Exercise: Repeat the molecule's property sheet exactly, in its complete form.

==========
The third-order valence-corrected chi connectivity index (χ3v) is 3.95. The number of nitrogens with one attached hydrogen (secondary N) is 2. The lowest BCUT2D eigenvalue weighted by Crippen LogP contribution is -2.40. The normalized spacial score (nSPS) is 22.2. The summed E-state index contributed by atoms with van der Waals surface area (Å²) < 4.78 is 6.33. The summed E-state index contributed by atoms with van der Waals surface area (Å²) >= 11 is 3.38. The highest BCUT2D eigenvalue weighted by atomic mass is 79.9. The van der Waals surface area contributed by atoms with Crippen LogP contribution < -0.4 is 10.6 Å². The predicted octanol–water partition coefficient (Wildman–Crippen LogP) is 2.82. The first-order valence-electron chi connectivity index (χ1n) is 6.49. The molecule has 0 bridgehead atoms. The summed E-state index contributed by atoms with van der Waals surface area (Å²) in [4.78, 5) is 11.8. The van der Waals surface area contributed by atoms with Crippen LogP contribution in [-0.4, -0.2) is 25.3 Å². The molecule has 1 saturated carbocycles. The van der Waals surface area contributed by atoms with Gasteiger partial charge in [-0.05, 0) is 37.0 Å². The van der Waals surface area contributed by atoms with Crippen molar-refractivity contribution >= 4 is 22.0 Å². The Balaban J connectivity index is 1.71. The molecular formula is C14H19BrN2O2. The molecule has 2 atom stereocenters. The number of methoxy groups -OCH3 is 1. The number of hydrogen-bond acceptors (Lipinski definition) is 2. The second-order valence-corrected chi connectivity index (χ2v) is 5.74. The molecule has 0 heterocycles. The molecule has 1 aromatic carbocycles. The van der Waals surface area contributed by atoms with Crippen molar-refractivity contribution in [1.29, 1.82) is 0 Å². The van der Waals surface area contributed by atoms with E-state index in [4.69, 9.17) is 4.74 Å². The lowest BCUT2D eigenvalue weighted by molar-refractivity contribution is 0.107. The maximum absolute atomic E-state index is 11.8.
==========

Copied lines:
The third-order valence-corrected chi connectivity index (χ3v) is 3.95. The number of nitrogens with one attached hydrogen (secondary N) is 2. The lowest BCUT2D eigenvalue weighted by Crippen LogP contribution is -2.40. The normalized spacial score (nSPS) is 22.2. The summed E-state index contributed by atoms with van der Waals surface area (Å²) < 4.78 is 6.33. The summed E-state index contributed by atoms with van der Waals surface area (Å²) >= 11 is 3.38. The highest BCUT2D eigenvalue weighted by atomic mass is 79.9. The van der Waals surface area contributed by atoms with Crippen LogP contribution < -0.4 is 10.6 Å². The predicted octanol–water partition coefficient (Wildman–Crippen LogP) is 2.82. The first-order valence-electron chi connectivity index (χ1n) is 6.49. The molecule has 0 bridgehead atoms. The summed E-state index contributed by atoms with van der Waals surface area (Å²) in [4.78, 5) is 11.8. The van der Waals surface area contributed by atoms with Crippen LogP contribution in [-0.4, -0.2) is 25.3 Å². The molecule has 1 saturated carbocycles. The van der Waals surface area contributed by atoms with Gasteiger partial charge in [-0.05, 0) is 37.0 Å². The van der Waals surface area contributed by atoms with Crippen molar-refractivity contribution >= 4 is 22.0 Å². The Balaban J connectivity index is 1.71. The molecular formula is C14H19BrN2O2. The molecule has 2 atom stereocenters. The number of methoxy groups -OCH3 is 1. The number of hydrogen-bond acceptors (Lipinski definition) is 2. The second-order valence-corrected chi connectivity index (χ2v) is 5.74. The molecule has 0 heterocycles. The molecule has 1 aromatic carbocycles. The van der Waals surface area contributed by atoms with Crippen molar-refractivity contribution in [1.29, 1.82) is 0 Å². The van der Waals surface area contributed by atoms with E-state index in [4.69, 9.17) is 4.74 Å². The lowest BCUT2D eigenvalue weighted by molar-refractivity contribution is 0.107. The maximum absolute atomic E-state index is 11.8.